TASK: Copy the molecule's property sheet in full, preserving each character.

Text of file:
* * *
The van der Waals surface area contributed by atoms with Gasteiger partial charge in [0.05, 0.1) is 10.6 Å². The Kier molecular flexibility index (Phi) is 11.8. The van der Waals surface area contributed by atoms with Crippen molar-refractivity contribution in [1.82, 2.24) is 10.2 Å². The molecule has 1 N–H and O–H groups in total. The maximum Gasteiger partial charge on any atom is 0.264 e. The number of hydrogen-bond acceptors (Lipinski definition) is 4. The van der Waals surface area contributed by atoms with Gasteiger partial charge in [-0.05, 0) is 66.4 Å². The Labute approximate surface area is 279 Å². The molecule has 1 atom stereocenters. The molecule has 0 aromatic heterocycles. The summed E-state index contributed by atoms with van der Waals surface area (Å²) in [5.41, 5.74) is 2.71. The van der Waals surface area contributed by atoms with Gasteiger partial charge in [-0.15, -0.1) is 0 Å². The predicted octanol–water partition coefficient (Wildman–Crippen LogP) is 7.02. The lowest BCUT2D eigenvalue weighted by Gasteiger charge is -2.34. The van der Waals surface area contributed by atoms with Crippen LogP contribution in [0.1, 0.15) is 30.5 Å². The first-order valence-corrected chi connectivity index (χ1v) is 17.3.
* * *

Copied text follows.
The van der Waals surface area contributed by atoms with Gasteiger partial charge in [0.05, 0.1) is 10.6 Å². The Kier molecular flexibility index (Phi) is 11.8. The van der Waals surface area contributed by atoms with Crippen molar-refractivity contribution in [1.82, 2.24) is 10.2 Å². The molecule has 1 N–H and O–H groups in total. The maximum Gasteiger partial charge on any atom is 0.264 e. The number of hydrogen-bond acceptors (Lipinski definition) is 4. The van der Waals surface area contributed by atoms with Gasteiger partial charge in [-0.05, 0) is 66.4 Å². The Labute approximate surface area is 279 Å². The molecule has 1 atom stereocenters. The molecule has 0 aromatic heterocycles. The summed E-state index contributed by atoms with van der Waals surface area (Å²) in [5.41, 5.74) is 2.71. The van der Waals surface area contributed by atoms with Gasteiger partial charge in [-0.15, -0.1) is 0 Å². The predicted octanol–water partition coefficient (Wildman–Crippen LogP) is 7.02. The lowest BCUT2D eigenvalue weighted by Gasteiger charge is -2.34. The van der Waals surface area contributed by atoms with Crippen LogP contribution in [0.1, 0.15) is 30.5 Å². The first-order valence-corrected chi connectivity index (χ1v) is 17.3.